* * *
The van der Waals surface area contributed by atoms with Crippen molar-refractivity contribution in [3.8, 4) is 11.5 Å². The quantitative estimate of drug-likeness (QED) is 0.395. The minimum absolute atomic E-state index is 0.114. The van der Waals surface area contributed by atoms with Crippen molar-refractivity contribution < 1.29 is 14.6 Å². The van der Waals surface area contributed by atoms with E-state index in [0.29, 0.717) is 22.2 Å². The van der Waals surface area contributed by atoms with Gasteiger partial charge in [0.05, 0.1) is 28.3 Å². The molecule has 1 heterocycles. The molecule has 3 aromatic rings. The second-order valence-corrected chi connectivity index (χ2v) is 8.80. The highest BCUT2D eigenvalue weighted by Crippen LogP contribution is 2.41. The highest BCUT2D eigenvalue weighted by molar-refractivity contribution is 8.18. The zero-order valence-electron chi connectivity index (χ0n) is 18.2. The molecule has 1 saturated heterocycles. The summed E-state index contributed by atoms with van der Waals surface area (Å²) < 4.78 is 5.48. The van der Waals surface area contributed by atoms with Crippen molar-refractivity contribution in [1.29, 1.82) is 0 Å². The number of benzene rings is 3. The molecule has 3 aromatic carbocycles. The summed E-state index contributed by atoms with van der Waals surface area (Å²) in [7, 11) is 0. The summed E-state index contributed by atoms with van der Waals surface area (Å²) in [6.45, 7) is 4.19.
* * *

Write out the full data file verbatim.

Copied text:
The van der Waals surface area contributed by atoms with Crippen molar-refractivity contribution in [3.8, 4) is 11.5 Å². The quantitative estimate of drug-likeness (QED) is 0.395. The minimum absolute atomic E-state index is 0.114. The van der Waals surface area contributed by atoms with Crippen molar-refractivity contribution < 1.29 is 14.6 Å². The van der Waals surface area contributed by atoms with E-state index in [0.29, 0.717) is 22.2 Å². The van der Waals surface area contributed by atoms with Gasteiger partial charge in [0.05, 0.1) is 28.3 Å². The molecule has 1 heterocycles. The molecule has 3 aromatic rings. The second-order valence-corrected chi connectivity index (χ2v) is 8.80. The highest BCUT2D eigenvalue weighted by Crippen LogP contribution is 2.41. The highest BCUT2D eigenvalue weighted by molar-refractivity contribution is 8.18. The zero-order valence-electron chi connectivity index (χ0n) is 18.2. The molecule has 1 saturated heterocycles. The summed E-state index contributed by atoms with van der Waals surface area (Å²) < 4.78 is 5.48. The van der Waals surface area contributed by atoms with Crippen molar-refractivity contribution in [1.29, 1.82) is 0 Å². The number of benzene rings is 3. The molecule has 3 aromatic carbocycles. The summed E-state index contributed by atoms with van der Waals surface area (Å²) in [7, 11) is 0. The summed E-state index contributed by atoms with van der Waals surface area (Å²) in [6.45, 7) is 4.19.